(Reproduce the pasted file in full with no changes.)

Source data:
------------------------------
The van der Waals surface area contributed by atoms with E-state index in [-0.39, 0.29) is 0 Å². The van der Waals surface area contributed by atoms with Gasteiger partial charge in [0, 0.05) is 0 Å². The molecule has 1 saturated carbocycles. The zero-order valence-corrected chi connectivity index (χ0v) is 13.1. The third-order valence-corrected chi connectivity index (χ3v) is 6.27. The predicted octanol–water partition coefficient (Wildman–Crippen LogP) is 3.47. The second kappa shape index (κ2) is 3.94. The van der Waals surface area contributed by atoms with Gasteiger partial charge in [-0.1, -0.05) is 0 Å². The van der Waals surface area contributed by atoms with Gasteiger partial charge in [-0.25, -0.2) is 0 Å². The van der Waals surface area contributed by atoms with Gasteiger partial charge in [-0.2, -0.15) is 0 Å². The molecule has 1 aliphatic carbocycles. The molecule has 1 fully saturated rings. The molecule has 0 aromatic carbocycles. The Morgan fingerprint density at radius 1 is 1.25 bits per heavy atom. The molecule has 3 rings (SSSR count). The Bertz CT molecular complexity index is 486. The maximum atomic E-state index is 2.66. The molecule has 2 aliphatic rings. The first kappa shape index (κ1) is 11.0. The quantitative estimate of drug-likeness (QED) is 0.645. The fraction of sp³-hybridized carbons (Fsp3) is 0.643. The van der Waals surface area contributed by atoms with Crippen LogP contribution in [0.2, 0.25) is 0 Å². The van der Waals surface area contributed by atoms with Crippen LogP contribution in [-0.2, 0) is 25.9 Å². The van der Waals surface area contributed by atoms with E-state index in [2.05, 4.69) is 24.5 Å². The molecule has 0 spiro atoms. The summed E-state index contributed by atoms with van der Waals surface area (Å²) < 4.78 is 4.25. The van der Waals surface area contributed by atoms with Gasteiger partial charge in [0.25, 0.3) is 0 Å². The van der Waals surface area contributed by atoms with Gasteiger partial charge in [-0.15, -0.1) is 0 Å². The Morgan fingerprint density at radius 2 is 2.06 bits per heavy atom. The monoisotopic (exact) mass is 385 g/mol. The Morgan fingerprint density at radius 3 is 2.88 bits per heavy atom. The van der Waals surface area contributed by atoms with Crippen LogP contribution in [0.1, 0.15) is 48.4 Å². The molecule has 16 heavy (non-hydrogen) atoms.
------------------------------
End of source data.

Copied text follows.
The van der Waals surface area contributed by atoms with E-state index in [-0.39, 0.29) is 0 Å². The van der Waals surface area contributed by atoms with Gasteiger partial charge in [0, 0.05) is 0 Å². The molecule has 1 saturated carbocycles. The zero-order valence-corrected chi connectivity index (χ0v) is 13.1. The third-order valence-corrected chi connectivity index (χ3v) is 6.27. The predicted octanol–water partition coefficient (Wildman–Crippen LogP) is 3.47. The second kappa shape index (κ2) is 3.94. The van der Waals surface area contributed by atoms with Gasteiger partial charge in [-0.1, -0.05) is 0 Å². The van der Waals surface area contributed by atoms with Gasteiger partial charge in [-0.25, -0.2) is 0 Å². The van der Waals surface area contributed by atoms with Gasteiger partial charge in [-0.2, -0.15) is 0 Å². The molecule has 1 aliphatic carbocycles. The molecule has 1 fully saturated rings. The molecule has 0 aromatic carbocycles. The Morgan fingerprint density at radius 1 is 1.25 bits per heavy atom. The molecule has 3 rings (SSSR count). The Bertz CT molecular complexity index is 486. The maximum atomic E-state index is 2.66. The molecule has 2 aliphatic rings. The first kappa shape index (κ1) is 11.0. The quantitative estimate of drug-likeness (QED) is 0.645. The fraction of sp³-hybridized carbons (Fsp3) is 0.643. The van der Waals surface area contributed by atoms with Crippen LogP contribution in [0.2, 0.25) is 0 Å². The van der Waals surface area contributed by atoms with Crippen LogP contribution in [-0.2, 0) is 25.9 Å². The van der Waals surface area contributed by atoms with E-state index in [2.05, 4.69) is 24.5 Å². The molecule has 0 spiro atoms. The summed E-state index contributed by atoms with van der Waals surface area (Å²) < 4.78 is 4.25. The van der Waals surface area contributed by atoms with Gasteiger partial charge in [0.25, 0.3) is 0 Å². The van der Waals surface area contributed by atoms with Gasteiger partial charge in [-0.15, -0.1) is 0 Å². The Morgan fingerprint density at radius 2 is 2.06 bits per heavy atom. The monoisotopic (exact) mass is 385 g/mol. The Morgan fingerprint density at radius 3 is 2.88 bits per heavy atom. The van der Waals surface area contributed by atoms with Crippen LogP contribution in [0.1, 0.15) is 48.4 Å². The molecule has 16 heavy (non-hydrogen) atoms.